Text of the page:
DOORS & WINDOWS
With fastener corrosion all too o
en the cause of premature window or door failure, Andy Holland, technical
and marketing manager at Rapierstar, looks at the causes and how to best manage this inevitable problem
through correct specifi cation.
In the pursuit of windows and doors
which offer longevity, enhanced security,
optimum safety and robust warranties over
a long, low maintenance service life, the
key considerations are inevitably the design of
the frame, the glass, locking system, handles
and hinges. But what about the quality of the
components that hold windows and doors
together – the fasteners?
It is often assumed that fastener choice
and specifi cation only really matter where
there is a high risk of corrosion, and that it is
an issue confi ned to coastal areas where the
air is particularly aggressive to metals. This
is certainly not the case – corrosion can be a
problem in any location.
When most of us think of corrosion, we
probably think of the typical, highly visible iron
oxide hydrate, commonly referred to as red rust,
but corrosion can also be invisible. Corrosion
does not need a wet or salt-laden atmosphere
to occur. A relative humidity of just 60% is all
it needs, and the chances of corrosion occurring
increase in the presence of common airborne
pollutants and cleaning agents.
Equally, corrosion does not always show on
the surface of a corroded item. Some types of
corrosion, such as stress corrosion cracking,
develop unseen within the structure of a
fastener or other component. In these cases, the
fi rst time the issue becomes apparent is when
something breaks. This could be catastrophic for
an installed door or window, with signifi cant
safety and security risks for building occupants.
Typical causes of corrosion
The principal causes of fastener corrosion in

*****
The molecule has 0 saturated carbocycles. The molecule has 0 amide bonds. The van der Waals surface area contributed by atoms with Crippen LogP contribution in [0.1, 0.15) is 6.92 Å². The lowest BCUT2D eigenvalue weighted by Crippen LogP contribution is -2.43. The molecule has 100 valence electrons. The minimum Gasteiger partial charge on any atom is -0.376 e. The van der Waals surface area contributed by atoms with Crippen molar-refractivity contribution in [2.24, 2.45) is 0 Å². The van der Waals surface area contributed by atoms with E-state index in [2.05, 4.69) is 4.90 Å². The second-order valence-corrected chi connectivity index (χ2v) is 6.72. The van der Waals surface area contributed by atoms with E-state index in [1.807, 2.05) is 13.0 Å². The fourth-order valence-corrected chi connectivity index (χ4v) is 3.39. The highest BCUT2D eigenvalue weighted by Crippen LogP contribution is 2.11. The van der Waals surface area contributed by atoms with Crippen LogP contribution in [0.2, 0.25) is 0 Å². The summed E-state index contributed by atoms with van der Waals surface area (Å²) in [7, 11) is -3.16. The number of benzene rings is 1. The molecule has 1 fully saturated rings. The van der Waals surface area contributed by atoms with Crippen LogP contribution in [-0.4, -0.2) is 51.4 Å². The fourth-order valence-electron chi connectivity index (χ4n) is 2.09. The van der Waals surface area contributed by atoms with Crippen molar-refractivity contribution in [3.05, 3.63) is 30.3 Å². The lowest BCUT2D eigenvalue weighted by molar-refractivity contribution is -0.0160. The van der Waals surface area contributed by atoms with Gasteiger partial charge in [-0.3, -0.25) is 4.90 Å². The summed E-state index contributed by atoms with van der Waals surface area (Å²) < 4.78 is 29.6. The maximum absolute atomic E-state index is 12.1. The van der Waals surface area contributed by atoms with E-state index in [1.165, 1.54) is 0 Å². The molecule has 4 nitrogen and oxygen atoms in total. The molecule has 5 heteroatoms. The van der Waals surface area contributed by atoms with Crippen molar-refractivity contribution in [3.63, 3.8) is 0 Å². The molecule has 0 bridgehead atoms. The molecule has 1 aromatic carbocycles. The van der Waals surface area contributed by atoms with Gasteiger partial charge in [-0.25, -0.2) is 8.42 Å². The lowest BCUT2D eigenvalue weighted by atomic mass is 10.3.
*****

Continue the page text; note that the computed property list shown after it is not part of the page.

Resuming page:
windows and doors are uniform corrosion and
crevice corrosion, both of which are caused
by the accumulation of moisture triggering
an anodic corrosion reaction. Protection from
Corrosion can be
a problem in any
uniform corrosion is best achieved by selecting
inherently corrosion-resistant fasteners, or
ones with a plating or coating suited to the
environment and application.
Crevice and uniform corrosion share the
same anodic corrosion mechanism, and
therefore share the same protective measures.
The risk of crevice corrosion can be further
reduced by substituting washers for fl anged
fasteners and making all fastener-to-joint
interfaces as smooth as possible.
Another type of corrosion is galvanic
corrosion. This is caused by reactions
between fasteners and the components they
are jointing, where the two metals have
differing electromechanical potentials and
moisture is present. Joining metals of differing
electromechanical potentials causes an electrical
current to fl ow from the less noble anodic
metal, to the more noble cathodic metal,
dissolving the less noble metal in the process.
Fastener corrosion can’t be stopped, it’s an
unrelenting enemy. But it can be managed to
deliver on a service life promise. The key is to
understand the differences between the types of
fastener that are typically used in fenestration. For
example, galvanic corrosion can be avoided by
using fastener materials like austenitic stainless
steel, or protective fi nishes that are as noble or
more noble than the materials being jointed.
The baseline fastener metal is coated carbon
steel – electroplated zinc, plus a clear or yellow
passivation layer. Fasteners of this type will
need to show evidence of being salt spray tested,
showing no corrosion to 240 hours in accordance
with BS EN 9227: 2012. This provides a service
condition of Grade 4 to BS EN 1670: 2007.
Coated carbon steel fasteners are easily
capable of providing a window or door service
life of at least 10 years. But the conditions in
which coated carbon steel fasteners perform
well are not easy to predict and there are two
BUILDING PRODUCTS | MAY 8